We live in Pingree Grove. I never expected an earthquake to hit so close to home. My husband and I were abruptly awoken and I thought our home was going to explode. We felt the shaking and it was over seconds later. Strangest feeling ever!
Nick and Lisa Laterza
Felt the earthquake here in Sycamore! I was actually awake and had just put my son back to sleep in his crib. 4AM on the dot. Lasted about 10 seconds.....felt like an explosion some distance away then shook he house side to side (felt like east west movement).
Right before the quake (1 minute or so) my baby monitor was making some weird static....never heard that type of static before. Freaked me out and there was no more laying down for me...I'm WIDE awake today!
I woke my husband at 4:00 am (exactly) because I felt the house shudder. As if something hit the house and the insides shook. When I woke my husband, he rolled over and said, "it's just a snow plow". I found out that it was an earthquake from the news at 7am. So cool!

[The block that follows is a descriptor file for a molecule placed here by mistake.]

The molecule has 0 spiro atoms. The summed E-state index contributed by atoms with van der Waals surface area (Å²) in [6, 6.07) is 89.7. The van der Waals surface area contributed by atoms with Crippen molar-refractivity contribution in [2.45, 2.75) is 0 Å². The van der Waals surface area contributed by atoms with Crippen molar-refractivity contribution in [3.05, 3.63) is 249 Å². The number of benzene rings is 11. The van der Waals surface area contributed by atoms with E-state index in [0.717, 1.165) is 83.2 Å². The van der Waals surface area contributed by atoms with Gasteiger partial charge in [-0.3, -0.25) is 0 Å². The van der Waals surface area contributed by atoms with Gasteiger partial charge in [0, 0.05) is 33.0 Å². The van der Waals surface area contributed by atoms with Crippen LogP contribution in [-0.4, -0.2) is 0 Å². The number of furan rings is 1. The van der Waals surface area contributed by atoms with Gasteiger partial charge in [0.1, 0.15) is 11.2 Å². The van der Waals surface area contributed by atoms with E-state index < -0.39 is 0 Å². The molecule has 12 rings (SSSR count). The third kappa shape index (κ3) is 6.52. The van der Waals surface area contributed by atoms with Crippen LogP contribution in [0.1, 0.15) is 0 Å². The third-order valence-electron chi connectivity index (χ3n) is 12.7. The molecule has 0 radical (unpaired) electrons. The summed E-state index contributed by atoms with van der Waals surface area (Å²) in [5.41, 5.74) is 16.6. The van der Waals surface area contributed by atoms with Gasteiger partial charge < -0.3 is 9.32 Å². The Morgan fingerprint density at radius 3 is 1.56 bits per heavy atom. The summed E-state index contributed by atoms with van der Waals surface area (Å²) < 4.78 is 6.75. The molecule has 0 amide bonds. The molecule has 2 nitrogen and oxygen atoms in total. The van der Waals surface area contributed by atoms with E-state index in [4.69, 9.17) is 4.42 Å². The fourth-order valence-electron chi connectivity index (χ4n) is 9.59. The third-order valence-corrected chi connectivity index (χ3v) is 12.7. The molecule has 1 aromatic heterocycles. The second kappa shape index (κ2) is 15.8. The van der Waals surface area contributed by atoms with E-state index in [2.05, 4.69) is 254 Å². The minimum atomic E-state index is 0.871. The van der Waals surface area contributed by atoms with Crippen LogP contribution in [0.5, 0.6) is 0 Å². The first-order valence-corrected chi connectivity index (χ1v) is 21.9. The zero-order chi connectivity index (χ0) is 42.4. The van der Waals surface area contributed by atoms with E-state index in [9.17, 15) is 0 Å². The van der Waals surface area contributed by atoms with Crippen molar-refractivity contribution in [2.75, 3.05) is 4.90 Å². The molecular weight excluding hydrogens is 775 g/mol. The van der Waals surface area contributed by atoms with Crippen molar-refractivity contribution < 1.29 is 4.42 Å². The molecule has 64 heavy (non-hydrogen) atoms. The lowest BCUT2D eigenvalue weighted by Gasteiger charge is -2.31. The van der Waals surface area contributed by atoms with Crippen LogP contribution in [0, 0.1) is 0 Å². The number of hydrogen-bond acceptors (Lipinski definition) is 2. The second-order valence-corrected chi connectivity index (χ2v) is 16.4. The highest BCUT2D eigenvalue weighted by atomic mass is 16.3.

I live in Huntley the town right next to Gilberts where they now say the quake hit. I woke up out of coma to what sounded like an airplane hitting the house. It was so loud and the entire house was shaking. After checking around the structure of the house I checked outside to see what happened. The sky was very dark and creepy looking. Then I was wondering if a bomb had exploded. It was like something I have never experienced before.
I was just about to leave the house for work was standing in the kitchen when I heard 2 quick very loud rapid thuds and the house vibrated. My first thought was an explosion very nearby or perhaps the furnace or even a tree falling against the house. Investigated and found nothing. Heard the breaking news on radio a little while later.